Already a member? Log In

The Trump Donors Come in From the Cold

Major Republican donors, whose interests and economic persuasions have defined the party since the Reagan era, are at a crossroads this week.
Major Republican donors, whose interests and economic persuasions have defined the party since the Reagan era, are at a crossroads this week. Photo: Chip Somodevilla/Getty Images
Theodore Schleifer
January 24, 2024

Over the next week, some of the country’s wealthiest Republicans donors will gather behind closed doors at a pair of fancy hotels on opposite coasts for two prescheduled, high-minded conferences to compare notes and grapple with the question: How much more of their time and fortune are they prepared to bestow upon Nikki Haley’s long-shot presidential campaign? 

The first of these mega-donor confabs will be hosted by the Koch network in Indian Wells, where hundreds of friends and allies of Charles Koch and his late brother, David, will gather Friday night to discuss philanthropy and, on the sidelines, the political topic du jour. Americans for Prosperity, the Koch Network’s political operation, has already spent tens of millions on Haley’s behalf and helped elevate her nearly 20 points in the polls—which, of course, led Trump to ramble on and on in New Hampshire about “Americans for No Prosperity.”

While the Koch group isn’t making a decision this weekend, per se, their continued support for Haley has become a point of contention among some donors. “It’s kind of nuts that we’re even supporting her at all. It feels like the guy has got it wrapped up. It felt like that several months ago,” said one Koch donor attending this weekend’s session. “When they’re at their best, it’s when they obey their own rules. And what they’re at their worst, they don’t. And one of their rules is: We only get involved when money can make a difference.” 

The Koch network, for its part, has continued to argue over the last few days over internal polling that shows Trump is a disaster at the top of the ticket, and so he either must be defeated in the primary, or they need to make a major down-ballot investment to prevent a Democratic sweep. So what is the best play now? All things to discuss on the premises of a luxury resort and spa in the Coachella Valley.

Similar hard discussions will take place a few days later in Palm Beach, where Republican billionaires including Paul Singer, Ken Griffin, and the Ricketts family are expected to huddle, or their aides, for a meeting of the American Opportunity Alliance. The group—whose powerful membership has included Harlan Crow, Warren Stephens, Chuck Schwab, Linda McMahon, Dan Loeb, and, previously, Betsy DeVos and Bernie Marcus—is both lower profile and less consensus-driven than the Koch network. Pro-Israel and socially moderate, the finance-heavy group has always leaned anti-Trump, but that orientation is shifting by the day, especially as donors make peace with the notion that opposing the former president appears futile. Plus, as a few people in that community pointed out to me over the last week, Trump delivered for the Wall Street community. “It was kind of fun when he won,” one said.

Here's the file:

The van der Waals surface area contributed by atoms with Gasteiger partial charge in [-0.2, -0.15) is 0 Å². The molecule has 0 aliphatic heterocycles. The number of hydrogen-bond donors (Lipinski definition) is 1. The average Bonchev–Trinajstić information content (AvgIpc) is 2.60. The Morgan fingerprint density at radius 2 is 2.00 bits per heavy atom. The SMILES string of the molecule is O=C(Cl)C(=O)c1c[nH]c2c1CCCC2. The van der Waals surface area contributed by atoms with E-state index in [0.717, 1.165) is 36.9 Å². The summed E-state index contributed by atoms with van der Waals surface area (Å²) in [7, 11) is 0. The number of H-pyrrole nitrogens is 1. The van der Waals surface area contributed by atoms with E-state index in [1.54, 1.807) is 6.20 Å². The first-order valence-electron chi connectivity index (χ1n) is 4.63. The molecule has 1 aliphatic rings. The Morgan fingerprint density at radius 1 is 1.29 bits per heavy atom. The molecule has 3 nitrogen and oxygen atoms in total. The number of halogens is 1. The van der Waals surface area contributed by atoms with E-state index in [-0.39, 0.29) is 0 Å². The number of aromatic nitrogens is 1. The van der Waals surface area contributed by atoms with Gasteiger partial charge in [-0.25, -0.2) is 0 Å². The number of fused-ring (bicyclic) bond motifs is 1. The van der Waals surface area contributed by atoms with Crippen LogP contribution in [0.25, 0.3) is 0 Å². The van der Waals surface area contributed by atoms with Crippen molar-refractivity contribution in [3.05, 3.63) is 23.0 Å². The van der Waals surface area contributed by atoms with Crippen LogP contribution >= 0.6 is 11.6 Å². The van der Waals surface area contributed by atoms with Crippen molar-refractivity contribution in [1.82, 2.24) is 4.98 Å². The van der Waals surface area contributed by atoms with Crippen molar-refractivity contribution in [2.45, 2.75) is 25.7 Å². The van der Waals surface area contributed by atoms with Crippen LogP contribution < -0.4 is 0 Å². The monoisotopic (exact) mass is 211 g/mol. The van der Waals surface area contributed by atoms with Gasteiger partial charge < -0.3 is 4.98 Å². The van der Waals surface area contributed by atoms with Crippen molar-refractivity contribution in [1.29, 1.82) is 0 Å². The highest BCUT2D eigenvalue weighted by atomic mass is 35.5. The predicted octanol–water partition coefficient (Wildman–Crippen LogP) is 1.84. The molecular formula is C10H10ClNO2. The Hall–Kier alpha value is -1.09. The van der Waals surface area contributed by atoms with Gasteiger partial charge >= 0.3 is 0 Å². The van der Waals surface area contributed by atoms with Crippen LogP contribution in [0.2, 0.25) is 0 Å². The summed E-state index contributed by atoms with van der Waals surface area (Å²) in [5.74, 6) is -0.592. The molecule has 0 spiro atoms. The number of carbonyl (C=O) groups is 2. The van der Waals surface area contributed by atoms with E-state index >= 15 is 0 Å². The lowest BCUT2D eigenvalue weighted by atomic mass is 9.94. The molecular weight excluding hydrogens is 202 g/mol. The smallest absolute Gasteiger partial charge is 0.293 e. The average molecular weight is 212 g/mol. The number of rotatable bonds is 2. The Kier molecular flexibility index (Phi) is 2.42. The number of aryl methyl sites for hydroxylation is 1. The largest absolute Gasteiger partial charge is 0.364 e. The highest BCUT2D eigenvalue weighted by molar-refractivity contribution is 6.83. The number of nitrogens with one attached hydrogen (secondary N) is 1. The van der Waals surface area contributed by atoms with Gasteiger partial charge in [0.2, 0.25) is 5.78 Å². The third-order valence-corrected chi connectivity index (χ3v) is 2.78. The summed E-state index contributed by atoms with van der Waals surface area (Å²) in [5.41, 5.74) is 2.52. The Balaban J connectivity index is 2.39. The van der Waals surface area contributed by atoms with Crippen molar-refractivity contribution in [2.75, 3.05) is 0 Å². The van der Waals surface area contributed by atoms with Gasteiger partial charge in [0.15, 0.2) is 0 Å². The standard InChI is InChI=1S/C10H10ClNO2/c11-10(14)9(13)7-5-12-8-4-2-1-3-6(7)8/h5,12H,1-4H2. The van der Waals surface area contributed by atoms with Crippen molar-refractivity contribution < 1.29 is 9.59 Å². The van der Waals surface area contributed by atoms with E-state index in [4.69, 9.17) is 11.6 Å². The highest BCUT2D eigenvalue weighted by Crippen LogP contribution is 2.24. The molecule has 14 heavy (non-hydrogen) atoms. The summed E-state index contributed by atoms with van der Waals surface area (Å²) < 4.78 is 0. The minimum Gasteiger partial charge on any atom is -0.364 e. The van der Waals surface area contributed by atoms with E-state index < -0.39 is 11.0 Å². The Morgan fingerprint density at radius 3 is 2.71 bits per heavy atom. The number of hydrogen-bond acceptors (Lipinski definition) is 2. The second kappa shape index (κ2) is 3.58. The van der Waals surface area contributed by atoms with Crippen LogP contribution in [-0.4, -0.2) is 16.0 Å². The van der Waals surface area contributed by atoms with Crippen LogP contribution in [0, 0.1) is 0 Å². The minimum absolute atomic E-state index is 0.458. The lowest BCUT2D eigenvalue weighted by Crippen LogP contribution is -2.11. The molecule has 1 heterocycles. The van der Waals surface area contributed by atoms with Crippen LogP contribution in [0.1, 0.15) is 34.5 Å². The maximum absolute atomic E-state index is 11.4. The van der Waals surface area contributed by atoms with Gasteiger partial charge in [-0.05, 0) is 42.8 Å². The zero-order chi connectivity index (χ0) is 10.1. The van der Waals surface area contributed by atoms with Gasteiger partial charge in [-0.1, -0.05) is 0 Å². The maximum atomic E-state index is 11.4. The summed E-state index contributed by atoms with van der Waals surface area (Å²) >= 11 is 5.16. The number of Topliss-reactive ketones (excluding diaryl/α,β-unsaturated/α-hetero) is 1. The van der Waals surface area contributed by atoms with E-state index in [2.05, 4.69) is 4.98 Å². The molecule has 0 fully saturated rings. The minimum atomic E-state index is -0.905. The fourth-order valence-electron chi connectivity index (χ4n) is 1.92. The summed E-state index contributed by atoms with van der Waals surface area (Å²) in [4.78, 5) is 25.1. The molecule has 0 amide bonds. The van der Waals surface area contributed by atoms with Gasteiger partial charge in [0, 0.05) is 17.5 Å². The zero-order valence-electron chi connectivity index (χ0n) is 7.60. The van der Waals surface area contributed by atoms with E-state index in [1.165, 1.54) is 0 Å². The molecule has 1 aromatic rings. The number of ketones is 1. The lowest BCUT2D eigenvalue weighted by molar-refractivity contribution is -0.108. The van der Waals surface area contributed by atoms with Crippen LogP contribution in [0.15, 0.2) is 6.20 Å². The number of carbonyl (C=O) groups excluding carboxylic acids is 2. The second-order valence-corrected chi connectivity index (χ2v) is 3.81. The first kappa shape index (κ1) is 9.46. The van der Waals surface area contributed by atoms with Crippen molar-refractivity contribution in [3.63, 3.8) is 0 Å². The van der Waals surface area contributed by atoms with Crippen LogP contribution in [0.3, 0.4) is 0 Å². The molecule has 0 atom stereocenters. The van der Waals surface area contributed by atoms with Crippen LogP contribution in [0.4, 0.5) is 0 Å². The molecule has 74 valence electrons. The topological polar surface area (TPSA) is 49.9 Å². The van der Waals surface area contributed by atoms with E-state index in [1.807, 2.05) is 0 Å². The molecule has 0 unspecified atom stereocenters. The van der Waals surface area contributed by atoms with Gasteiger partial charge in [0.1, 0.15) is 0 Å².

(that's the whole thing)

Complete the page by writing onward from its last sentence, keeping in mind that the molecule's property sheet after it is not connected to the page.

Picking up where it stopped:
The agenda is not set—Haley could even get invited last-minute—but the sideline conversations will be all about whether it is worth fighting to stop Trump’s momentum ahead of South Carolina or Super Tuesday. If Haley had won New Hampshire outright, my sources suggest, some of these donors would’ve maybe considered it. But now they’re all wondering: If Haley couldn’t win a plurality of voters in New Hampshire, in a primary dominated by independents and open to Democrats, can she win anywhere


The Haley Donor Rorschach Test

Major Republican donors, whose interests and economic persuasions have defined the party since the Reagan era, are at a crossroads this week. The results in New Hampshire were just ambiguous enough to keep the Haley option open, but not strong enough to generate the eight-figure checks that flowed to anti-Trump groups in the middle of the 2016 primary. Sure, Haley lost by double digits and underperformed the most optimistic polls taken at the peak of Nikkimentum… but it was barely double digits, and she did better than most recent polls anticipated, which suggested she might lose by 20 points or more. Everyone is entitled to their delusions: If major donors are searching for a justification to spend big on a final, last-ditch counterattack, they can find it.

But if they wanted to justify sitting out entirely, letting the Trump tidal wave wash over them and enjoy the fun, they have more than enough data to support that (non) investment thesis. Heading into Tuesday’s primary, the mood among major Haley supporters was dark, recognizing the massive uphill climb ahead of them. One Haley bundler texted me yesterday afternoon before the results came in that he was “dying inside.” 

Haley has been sprinting to capitalize on the two-person race that she always dreamed about. She has 17 fundraisers scheduled over a two- to three-week period beginning on Monday in New York, before moving to Florida, California, Texas, and South Carolina, where she has two additional events. One of her hosts in Silicon Valley is Tim Draper, the Bitcoin evangelist who has put millions into her super PAC. Last week, he recorded an amazingly cringe-worthy pro-Haley song that he sent to his entire network: “We wrote a song about Nikki Haley. Click either link (or both), and share!” he said in a note that several people forwarded to me, each deeply tickled. (Here you go…)

Meanwhile, in Dallas, the unofficial headquarters of the old Bush-aligned donor network, a group of well-heeled women are gathering on Thursday to build momentum for Nikki. Hosts of the event, according to an invitation passed my way, include Harlan’s wife, Kathy Crow, who is hosting at her home, and Sarah Ketterer, a major Koch donor. The event is not technically a fundraiser, and Haley isn’t attending, but it is sponsored by her campaign.